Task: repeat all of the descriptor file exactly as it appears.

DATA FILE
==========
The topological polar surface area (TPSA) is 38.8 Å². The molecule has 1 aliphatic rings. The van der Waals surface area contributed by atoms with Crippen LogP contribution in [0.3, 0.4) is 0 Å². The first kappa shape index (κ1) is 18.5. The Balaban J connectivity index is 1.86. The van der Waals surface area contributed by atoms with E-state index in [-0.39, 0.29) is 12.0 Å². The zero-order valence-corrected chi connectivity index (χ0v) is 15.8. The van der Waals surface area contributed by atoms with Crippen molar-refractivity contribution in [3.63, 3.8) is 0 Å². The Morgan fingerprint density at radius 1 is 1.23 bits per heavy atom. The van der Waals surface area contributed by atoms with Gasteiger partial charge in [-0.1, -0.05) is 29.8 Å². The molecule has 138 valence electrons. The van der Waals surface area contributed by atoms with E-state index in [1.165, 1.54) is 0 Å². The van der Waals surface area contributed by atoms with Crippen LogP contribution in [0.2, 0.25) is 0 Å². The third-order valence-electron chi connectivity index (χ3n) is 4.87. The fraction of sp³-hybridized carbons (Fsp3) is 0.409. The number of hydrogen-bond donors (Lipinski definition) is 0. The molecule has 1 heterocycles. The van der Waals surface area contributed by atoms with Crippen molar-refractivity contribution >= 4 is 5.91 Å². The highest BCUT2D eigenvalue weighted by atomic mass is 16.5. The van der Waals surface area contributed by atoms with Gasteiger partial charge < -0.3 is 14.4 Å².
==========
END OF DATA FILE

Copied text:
The topological polar surface area (TPSA) is 38.8 Å². The molecule has 1 aliphatic rings. The van der Waals surface area contributed by atoms with Crippen LogP contribution in [0.3, 0.4) is 0 Å². The first kappa shape index (κ1) is 18.5. The Balaban J connectivity index is 1.86. The van der Waals surface area contributed by atoms with E-state index in [-0.39, 0.29) is 12.0 Å². The zero-order valence-corrected chi connectivity index (χ0v) is 15.8. The van der Waals surface area contributed by atoms with Crippen molar-refractivity contribution in [3.63, 3.8) is 0 Å². The Morgan fingerprint density at radius 1 is 1.23 bits per heavy atom. The van der Waals surface area contributed by atoms with Gasteiger partial charge in [-0.1, -0.05) is 29.8 Å². The molecule has 138 valence electrons. The van der Waals surface area contributed by atoms with E-state index in [1.165, 1.54) is 0 Å². The van der Waals surface area contributed by atoms with Crippen LogP contribution in [0.2, 0.25) is 0 Å². The third-order valence-electron chi connectivity index (χ3n) is 4.87. The fraction of sp³-hybridized carbons (Fsp3) is 0.409. The number of hydrogen-bond donors (Lipinski definition) is 0. The molecule has 1 heterocycles. The van der Waals surface area contributed by atoms with Crippen molar-refractivity contribution >= 4 is 5.91 Å². The highest BCUT2D eigenvalue weighted by atomic mass is 16.5. The van der Waals surface area contributed by atoms with Gasteiger partial charge < -0.3 is 14.4 Å².